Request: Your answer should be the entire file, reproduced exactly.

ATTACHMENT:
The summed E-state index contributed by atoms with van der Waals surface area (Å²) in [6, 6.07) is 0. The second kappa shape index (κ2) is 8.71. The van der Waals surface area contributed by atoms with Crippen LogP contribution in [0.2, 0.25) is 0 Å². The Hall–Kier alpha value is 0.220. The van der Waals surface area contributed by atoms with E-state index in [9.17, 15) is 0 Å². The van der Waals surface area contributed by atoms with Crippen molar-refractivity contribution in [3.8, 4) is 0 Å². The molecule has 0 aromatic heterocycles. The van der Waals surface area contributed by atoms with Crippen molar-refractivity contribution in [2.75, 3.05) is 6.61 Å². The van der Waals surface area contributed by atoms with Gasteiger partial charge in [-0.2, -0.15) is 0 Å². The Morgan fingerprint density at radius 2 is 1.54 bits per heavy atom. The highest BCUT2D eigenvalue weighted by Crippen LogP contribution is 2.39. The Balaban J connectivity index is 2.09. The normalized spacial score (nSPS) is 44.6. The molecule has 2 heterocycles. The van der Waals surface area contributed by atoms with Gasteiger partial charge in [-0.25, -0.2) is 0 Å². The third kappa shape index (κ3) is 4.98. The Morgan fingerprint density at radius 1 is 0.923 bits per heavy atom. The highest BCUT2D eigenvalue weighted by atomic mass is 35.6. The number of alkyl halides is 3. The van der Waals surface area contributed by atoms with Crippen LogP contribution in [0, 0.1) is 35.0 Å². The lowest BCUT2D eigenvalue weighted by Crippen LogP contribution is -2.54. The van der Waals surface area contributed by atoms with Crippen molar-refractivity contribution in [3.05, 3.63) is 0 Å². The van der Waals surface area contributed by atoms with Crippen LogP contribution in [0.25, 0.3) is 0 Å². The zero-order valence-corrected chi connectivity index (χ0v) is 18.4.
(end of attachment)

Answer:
The summed E-state index contributed by atoms with van der Waals surface area (Å²) in [6, 6.07) is 0. The second kappa shape index (κ2) is 8.71. The van der Waals surface area contributed by atoms with Crippen LogP contribution in [0.2, 0.25) is 0 Å². The Hall–Kier alpha value is 0.220. The van der Waals surface area contributed by atoms with E-state index in [9.17, 15) is 0 Å². The van der Waals surface area contributed by atoms with Crippen molar-refractivity contribution in [3.8, 4) is 0 Å². The molecule has 0 aromatic heterocycles. The van der Waals surface area contributed by atoms with Crippen molar-refractivity contribution in [2.75, 3.05) is 6.61 Å². The van der Waals surface area contributed by atoms with Gasteiger partial charge in [-0.2, -0.15) is 0 Å². The Morgan fingerprint density at radius 2 is 1.54 bits per heavy atom. The highest BCUT2D eigenvalue weighted by Crippen LogP contribution is 2.39. The Balaban J connectivity index is 2.09. The normalized spacial score (nSPS) is 44.6. The molecule has 2 heterocycles. The van der Waals surface area contributed by atoms with Gasteiger partial charge in [-0.25, -0.2) is 0 Å². The third kappa shape index (κ3) is 4.98. The Morgan fingerprint density at radius 1 is 0.923 bits per heavy atom. The highest BCUT2D eigenvalue weighted by atomic mass is 35.6. The number of alkyl halides is 3. The van der Waals surface area contributed by atoms with Crippen LogP contribution in [0, 0.1) is 35.0 Å². The lowest BCUT2D eigenvalue weighted by Crippen LogP contribution is -2.54. The van der Waals surface area contributed by atoms with Crippen molar-refractivity contribution in [3.05, 3.63) is 0 Å². The van der Waals surface area contributed by atoms with Crippen LogP contribution in [0.25, 0.3) is 0 Å². The zero-order valence-corrected chi connectivity index (χ0v) is 18.4.